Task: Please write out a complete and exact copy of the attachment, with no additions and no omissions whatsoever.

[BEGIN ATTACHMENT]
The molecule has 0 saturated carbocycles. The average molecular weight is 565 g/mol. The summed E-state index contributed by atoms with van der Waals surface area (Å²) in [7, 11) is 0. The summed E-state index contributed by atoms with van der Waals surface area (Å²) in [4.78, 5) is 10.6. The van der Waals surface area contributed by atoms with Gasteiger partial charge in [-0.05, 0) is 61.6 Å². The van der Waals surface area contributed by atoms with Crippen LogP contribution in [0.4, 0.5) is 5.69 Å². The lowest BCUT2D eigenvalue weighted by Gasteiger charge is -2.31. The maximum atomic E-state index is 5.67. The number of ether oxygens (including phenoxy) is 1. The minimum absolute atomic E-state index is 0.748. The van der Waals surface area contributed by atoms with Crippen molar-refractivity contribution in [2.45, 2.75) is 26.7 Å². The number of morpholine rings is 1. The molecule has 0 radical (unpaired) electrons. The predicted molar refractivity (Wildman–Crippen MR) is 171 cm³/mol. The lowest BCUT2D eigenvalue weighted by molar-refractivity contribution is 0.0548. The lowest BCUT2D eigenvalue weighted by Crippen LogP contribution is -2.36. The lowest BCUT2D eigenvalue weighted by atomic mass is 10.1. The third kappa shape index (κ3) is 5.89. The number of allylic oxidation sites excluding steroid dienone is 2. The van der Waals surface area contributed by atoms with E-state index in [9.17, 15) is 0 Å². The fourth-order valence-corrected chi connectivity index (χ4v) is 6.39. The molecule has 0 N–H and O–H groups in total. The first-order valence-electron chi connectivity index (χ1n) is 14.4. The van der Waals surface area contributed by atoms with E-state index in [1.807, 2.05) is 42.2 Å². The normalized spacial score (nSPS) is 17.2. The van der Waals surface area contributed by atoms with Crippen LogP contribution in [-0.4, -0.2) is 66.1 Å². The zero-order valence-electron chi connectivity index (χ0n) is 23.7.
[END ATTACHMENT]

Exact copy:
The molecule has 0 saturated carbocycles. The average molecular weight is 565 g/mol. The summed E-state index contributed by atoms with van der Waals surface area (Å²) in [7, 11) is 0. The summed E-state index contributed by atoms with van der Waals surface area (Å²) in [4.78, 5) is 10.6. The van der Waals surface area contributed by atoms with Gasteiger partial charge in [-0.05, 0) is 61.6 Å². The van der Waals surface area contributed by atoms with Crippen LogP contribution in [0.4, 0.5) is 5.69 Å². The lowest BCUT2D eigenvalue weighted by Gasteiger charge is -2.31. The maximum atomic E-state index is 5.67. The number of ether oxygens (including phenoxy) is 1. The minimum absolute atomic E-state index is 0.748. The van der Waals surface area contributed by atoms with Crippen molar-refractivity contribution in [2.45, 2.75) is 26.7 Å². The number of morpholine rings is 1. The molecule has 0 radical (unpaired) electrons. The predicted molar refractivity (Wildman–Crippen MR) is 171 cm³/mol. The lowest BCUT2D eigenvalue weighted by molar-refractivity contribution is 0.0548. The lowest BCUT2D eigenvalue weighted by Crippen LogP contribution is -2.36. The lowest BCUT2D eigenvalue weighted by atomic mass is 10.1. The third kappa shape index (κ3) is 5.89. The number of allylic oxidation sites excluding steroid dienone is 2. The van der Waals surface area contributed by atoms with E-state index in [9.17, 15) is 0 Å². The fourth-order valence-corrected chi connectivity index (χ4v) is 6.39. The molecule has 0 N–H and O–H groups in total. The first-order valence-electron chi connectivity index (χ1n) is 14.4. The van der Waals surface area contributed by atoms with E-state index in [1.807, 2.05) is 42.2 Å². The normalized spacial score (nSPS) is 17.2. The van der Waals surface area contributed by atoms with Crippen LogP contribution in [-0.4, -0.2) is 66.1 Å². The zero-order valence-electron chi connectivity index (χ0n) is 23.7.